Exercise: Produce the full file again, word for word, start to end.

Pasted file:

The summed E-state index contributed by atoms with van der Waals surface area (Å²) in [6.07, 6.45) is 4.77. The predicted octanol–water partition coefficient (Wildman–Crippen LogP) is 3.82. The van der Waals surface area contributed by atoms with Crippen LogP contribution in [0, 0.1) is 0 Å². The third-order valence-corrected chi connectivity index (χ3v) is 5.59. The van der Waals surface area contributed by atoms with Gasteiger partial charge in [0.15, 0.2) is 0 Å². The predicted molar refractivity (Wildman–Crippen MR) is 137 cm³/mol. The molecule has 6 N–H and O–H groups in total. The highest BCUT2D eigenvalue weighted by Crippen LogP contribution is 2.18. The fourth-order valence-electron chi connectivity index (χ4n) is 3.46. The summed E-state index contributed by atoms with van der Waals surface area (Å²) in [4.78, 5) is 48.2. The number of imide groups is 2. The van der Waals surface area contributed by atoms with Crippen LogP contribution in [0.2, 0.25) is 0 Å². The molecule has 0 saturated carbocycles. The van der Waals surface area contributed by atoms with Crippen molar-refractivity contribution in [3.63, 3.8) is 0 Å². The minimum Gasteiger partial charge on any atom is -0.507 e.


The summed E-state index contributed by atoms with van der Waals surface area (Å²) in [6.07, 6.45) is 4.77. The predicted octanol–water partition coefficient (Wildman–Crippen LogP) is 3.82. The van der Waals surface area contributed by atoms with Crippen LogP contribution in [0, 0.1) is 0 Å². The third-order valence-corrected chi connectivity index (χ3v) is 5.59. The van der Waals surface area contributed by atoms with Gasteiger partial charge in [0.15, 0.2) is 0 Å². The predicted molar refractivity (Wildman–Crippen MR) is 137 cm³/mol. The molecule has 6 N–H and O–H groups in total. The highest BCUT2D eigenvalue weighted by Crippen LogP contribution is 2.18. The fourth-order valence-electron chi connectivity index (χ4n) is 3.46. The summed E-state index contributed by atoms with van der Waals surface area (Å²) in [4.78, 5) is 48.2. The number of imide groups is 2. The van der Waals surface area contributed by atoms with Crippen LogP contribution in [0.2, 0.25) is 0 Å². The molecule has 0 saturated carbocycles. The van der Waals surface area contributed by atoms with Crippen molar-refractivity contribution in [3.63, 3.8) is 0 Å². The minimum Gasteiger partial charge on any atom is -0.507 e.